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Lessons from Singapore?

Singapore has been hailed for its quick response to the coronavirus that limited initial infections, but the outlook is shifting.  Despite their early success, they will have to revert to a lockdown.  Can Singapore’s experience offer any lessons for European and the US policymakers?


Singapore just announced stricter measures designed to limit the viral spread.  Authorities instituted a lockdown yesterday that will be effective until at least May 4, when the situation will be reassessed.  Schools and non-essential business were closed.  In addition, nearly 20,000 foreign workers were placed on quarantine after an increasing number were found to be infected with COVID-19. Fortunately, those workers will continue to be paid.  Lastly, new laws against any social gatherings were just passed by parliament.

Singapore’s lockdown became necessary as COVID-19 cases rose sharply this past month.  While the total number of cases (1,623 as of today) are small compared to what other nations are seeing, the pace of infection is accelerating.  There were 142 new cases today, up from 106 yesterday and 66 Monday.  This is the largest daily rise so far and is likely to get worse near-term.

Before the lockdown, Singapore used aggressive measures to test, track, and quarantine.  The first coronavirus case in Singapore was confirmed on January 23.  On January 27, Singapore advised against any non-essential travel to China.  Passengers returning from China were also subject to health and temperature self-monitoring.  A day later, stricter quarantine measures were announced for travelers from Hubei province.  On January 31, all new visitors with that had traveled to China over the previous two weeks for denied entry.  On February 4, the first cases coming from local transmission were reported.  Contact tracing was ramped up quickly, which allowed the authorities to locate any possible infections.  Those contacts that tested positive for kept in the hospital, while those that tested negative were still kept in strict home quarantine.  Technology was used to make sure quarantines were being followed, with harsh penalties for any violations.  These measures kept the virus numbers low, but that is no longer the case.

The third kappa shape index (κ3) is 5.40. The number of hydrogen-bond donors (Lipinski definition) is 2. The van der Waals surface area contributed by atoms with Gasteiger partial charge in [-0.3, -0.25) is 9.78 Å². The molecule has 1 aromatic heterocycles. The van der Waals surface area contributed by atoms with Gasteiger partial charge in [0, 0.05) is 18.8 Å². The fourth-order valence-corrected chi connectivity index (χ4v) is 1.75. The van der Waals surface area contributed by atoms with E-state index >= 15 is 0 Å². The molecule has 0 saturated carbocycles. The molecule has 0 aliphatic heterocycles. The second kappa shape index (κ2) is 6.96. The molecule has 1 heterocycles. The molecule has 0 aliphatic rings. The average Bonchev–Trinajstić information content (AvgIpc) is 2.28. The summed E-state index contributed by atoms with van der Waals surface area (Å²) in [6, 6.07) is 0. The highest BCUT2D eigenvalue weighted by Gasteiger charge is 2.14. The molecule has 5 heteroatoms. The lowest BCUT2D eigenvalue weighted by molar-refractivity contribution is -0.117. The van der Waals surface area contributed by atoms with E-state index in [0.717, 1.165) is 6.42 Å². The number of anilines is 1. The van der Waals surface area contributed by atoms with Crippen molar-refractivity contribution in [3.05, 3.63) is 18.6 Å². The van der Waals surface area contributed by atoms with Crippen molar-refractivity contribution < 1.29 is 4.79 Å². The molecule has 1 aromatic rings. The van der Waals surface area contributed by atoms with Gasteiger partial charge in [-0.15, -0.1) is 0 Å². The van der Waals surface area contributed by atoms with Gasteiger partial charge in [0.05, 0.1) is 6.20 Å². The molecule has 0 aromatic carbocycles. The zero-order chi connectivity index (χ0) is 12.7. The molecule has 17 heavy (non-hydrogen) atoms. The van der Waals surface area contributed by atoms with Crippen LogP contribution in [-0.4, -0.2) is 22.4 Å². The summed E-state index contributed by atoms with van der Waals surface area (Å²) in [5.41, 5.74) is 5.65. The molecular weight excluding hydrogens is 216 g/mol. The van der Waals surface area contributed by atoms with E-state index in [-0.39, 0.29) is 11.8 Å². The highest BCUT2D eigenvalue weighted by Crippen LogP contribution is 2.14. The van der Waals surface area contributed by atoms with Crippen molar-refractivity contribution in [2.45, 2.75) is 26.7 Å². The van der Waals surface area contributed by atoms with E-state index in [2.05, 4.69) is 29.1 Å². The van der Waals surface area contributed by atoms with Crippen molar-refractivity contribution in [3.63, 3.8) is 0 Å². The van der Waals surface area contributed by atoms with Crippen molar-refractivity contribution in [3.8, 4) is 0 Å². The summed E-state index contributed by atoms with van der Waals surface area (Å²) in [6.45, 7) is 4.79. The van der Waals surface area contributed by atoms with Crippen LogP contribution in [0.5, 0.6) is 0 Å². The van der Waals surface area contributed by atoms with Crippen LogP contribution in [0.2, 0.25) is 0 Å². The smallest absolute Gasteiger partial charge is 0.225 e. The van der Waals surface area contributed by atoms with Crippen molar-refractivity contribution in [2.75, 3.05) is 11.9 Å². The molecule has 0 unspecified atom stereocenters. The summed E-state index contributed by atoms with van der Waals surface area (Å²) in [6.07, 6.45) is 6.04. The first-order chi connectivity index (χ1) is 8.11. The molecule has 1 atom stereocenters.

In the US, reports suggest the White House is developing a plan to reopen the US economy sooner rather than later.  Details remain sketchy but the plan would somehow involve loosening restrictions in areas that haven’t been hit hard whilst maintaining limits on so-called hot spots like New York and Detroit.  This would rely on rapid and extensive testing to identify and isolate any potential outbreaks, allowing non-infected to go back to work and school.  NEC head Kudlow said it might begin within the next 4-8 weeks, while another official said it could be within 30 days.


If Singapore can’t avoid a shutdown as a small, tightly controlled city-state, what hope does the sprawling US have to succeed?  From what we can tell, it will be very difficult for the US and Europe to reopen their economies anytime soon without leading to another surge in infections. However, there might be some intermediary solutions such as the German’s idea of “immunity certificates.” Another option is to gradually let the young population return to work while keeping the elderly in quarantine. Either way, it’s a risky proposition and could easily backfire as the Singapore case suggests.

Singapore’s need to put a lockdown in place suggests that those looking for quick V-shaped global recovery are likely to be disappointed.  Singapore’s GDP contracted -10.6% SAAR (-2.2% y/y) in Q1 and its only going to get worse now that the lockdown is in effect.  If the current lockdown in Singapore remains in place for April and possibly extended through May, that means Q2 will see even further significant contraction.  It’s hard to see this economy returning to “normal” anytime soon. Investors are looking to mainland China for clues, since it was the first to go into lockdown back in Q1.  Anecdotal evidence suggests mainland factories are running at 90-95%, but services are still suffering as many are reluctant to go out to eat and spend due to virus concerns.

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About Win Thin
Win Thin
Win Thin is a senior currency strategist with over fifteen years of investment experience. He has a broad international background with a special interest in developing markets. Prior to joining BBH in June 2007, he founded Mandalay Advisors, an independent research firm that provided sovereign emerging market analysis to institutional investors. He received an MA from Georgetown University in 1985 and a B.A. from Brandeis University 1983. Feel free to contact the Zurich office of BBH
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